Coroners’ juries would hold inquests on Irish people who were found dead in the ditches, and would return verdicts of “murder” against the English government, but England cared nothing for that; her work was going on splendidly; she wanted the Irish race cleared out of Ireland—cleared out entirely, and now something was doing for her what her guns and bayonets had failed to do. She gave thanks to God that it was so; that the Irish were gone—“gone with a vengeance”—“that it was going to be as hard to find a real Irish man in Ireland as to find a red Indian in New York,”—“that Ireland was nothing but a rat in the path of an elephant, and that the elephant had nothing to do but to squelch the rat.”

What wonder is it if the leading Irishman to day, in New York or anywhere else, would do all that he could do to make a return of that “vengeance” to England! We adopt the English expression and call those years the “famine years”; but there was no famine in the land. There is no famine in any land that produces as much food as will support the people of that land—if the food is left with them. But the English took the food away to England, and let the people starve.

With their characteristic duplicity, they cried out that there was a famine in Ireland, and they appealed to the nations of the earth to help the starving people. Ships laden with food were sent from America, from Russia and from other nations, and while these ships were going into the harbors of Ireland, English ships laden with Irish corn and cattle and eggs and butter were leaving the harbors, bound for England. Ireland those three years of ’45, ’46 and ’47, produced as much food as was sufficient to support three times the population of Ireland. What I say is historical truth, recorded in the statistics of the times. It is English history in Ireland all the time during England’s occupation of the country.

In the Year 1846, the blight struck the potato crop in the month of June. The stalks withered away before the potatoes had grown to any size at all. There was no potato crop. In fact many of the fields had remained untilled, and grew nothing but weeds. It was the same way in the year 1847. The weeds had full possession of the soil, and drew from it all the nourishment it could yield. They blossomed beautifully. Though sad, it was a beautiful picture to look at—the land garlanded in death. Standing on one of the hills of our old-chapel field one day, and looking across the bay, at the hillside of Brigatia, the whole of that hillside—a mile long and a half a mile broad was a picture of beauty.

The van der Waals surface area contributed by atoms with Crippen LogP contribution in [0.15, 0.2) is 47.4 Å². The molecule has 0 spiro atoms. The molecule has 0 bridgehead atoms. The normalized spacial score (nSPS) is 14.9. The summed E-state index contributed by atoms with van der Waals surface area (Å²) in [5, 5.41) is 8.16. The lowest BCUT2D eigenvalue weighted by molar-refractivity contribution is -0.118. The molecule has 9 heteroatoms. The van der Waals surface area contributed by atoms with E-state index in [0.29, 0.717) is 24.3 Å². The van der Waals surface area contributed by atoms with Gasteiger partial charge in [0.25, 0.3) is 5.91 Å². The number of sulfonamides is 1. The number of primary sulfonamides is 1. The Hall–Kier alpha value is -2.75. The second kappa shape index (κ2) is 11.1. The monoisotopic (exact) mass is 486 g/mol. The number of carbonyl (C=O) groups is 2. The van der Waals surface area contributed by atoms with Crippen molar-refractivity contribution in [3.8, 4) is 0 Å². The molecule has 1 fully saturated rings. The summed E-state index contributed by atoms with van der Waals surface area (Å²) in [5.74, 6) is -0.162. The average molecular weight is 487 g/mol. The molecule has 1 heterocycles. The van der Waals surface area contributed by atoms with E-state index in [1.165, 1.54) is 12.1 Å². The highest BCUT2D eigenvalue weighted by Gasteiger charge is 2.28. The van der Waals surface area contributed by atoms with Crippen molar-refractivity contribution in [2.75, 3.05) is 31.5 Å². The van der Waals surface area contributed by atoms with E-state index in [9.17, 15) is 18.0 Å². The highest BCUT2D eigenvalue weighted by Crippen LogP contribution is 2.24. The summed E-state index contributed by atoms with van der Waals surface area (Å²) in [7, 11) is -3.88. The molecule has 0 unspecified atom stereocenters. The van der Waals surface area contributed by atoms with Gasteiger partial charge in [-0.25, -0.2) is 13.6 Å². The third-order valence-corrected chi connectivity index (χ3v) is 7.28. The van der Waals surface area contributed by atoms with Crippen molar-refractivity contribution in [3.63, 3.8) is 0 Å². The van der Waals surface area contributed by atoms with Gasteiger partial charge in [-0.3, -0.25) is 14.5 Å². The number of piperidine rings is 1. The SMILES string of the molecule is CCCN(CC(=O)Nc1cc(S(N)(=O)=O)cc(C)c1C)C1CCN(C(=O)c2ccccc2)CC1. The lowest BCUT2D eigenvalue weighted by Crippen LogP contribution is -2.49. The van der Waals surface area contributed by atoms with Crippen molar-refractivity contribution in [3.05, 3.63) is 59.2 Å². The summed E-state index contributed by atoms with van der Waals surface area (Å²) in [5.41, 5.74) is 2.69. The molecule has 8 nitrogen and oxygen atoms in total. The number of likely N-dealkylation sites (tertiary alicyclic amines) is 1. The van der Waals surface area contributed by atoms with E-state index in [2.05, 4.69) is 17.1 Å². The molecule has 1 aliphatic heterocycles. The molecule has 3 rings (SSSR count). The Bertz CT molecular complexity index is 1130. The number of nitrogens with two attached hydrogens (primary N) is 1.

The priseach-bhuidhe weed had grown strong, and with its yellow blossoms rustled by the gentle breeze, glistening in the sun, it made a picture in my mind that often stands before me—a picture of Death’s victory, with all Death’s agents decorating the fields with their baleful laurels.

Any picture of baleful beauty like it in America? Yes, there is, and I have seen it; seen it in the fields of Irish patriotism.

Gladstone the English governor of Ireland is after putting thousands of Irishmen into his prisons; his Irish governors are killed by the Irish; his castles in London are leveled by the Irish; his policy makes him play hypocrite, and he talks of “Home rule for Ireland.” The Irish in America dance with delight. They get up a monster meeting in one of the finest halls of the chief city of the nation, and they get the governor of the State to preside at the meeting. The representatives of all the Irish societies, and of all the Irish Counties and Provinces are there, arrayed in their finest and best; the large platform is sparkling with diamonds; every man, every woman is a sparkling gem. The governor of the State of New York tells the world, represented there, that the thanks of the whole Irish race is there transmitted to Mr. Parnell and to Mr. Gladstone, for the freedom of Ireland. Handkerchiefs and hats are waved, and twirled in every circle that hands can motion; diamonds and rubies sparkle and dance with the electric lights of the hall; the O’Donnells of Donegal, the O’Neills of Tyrone, the MacMahons of Monaghan, the McGuires of Fermanagh, the O’Briens of Arra, the O’Sullivans of Dunkerron, the McCarthys of the Castles, the O’Donoghues of the Glens, and all the other Clans are wild with delight.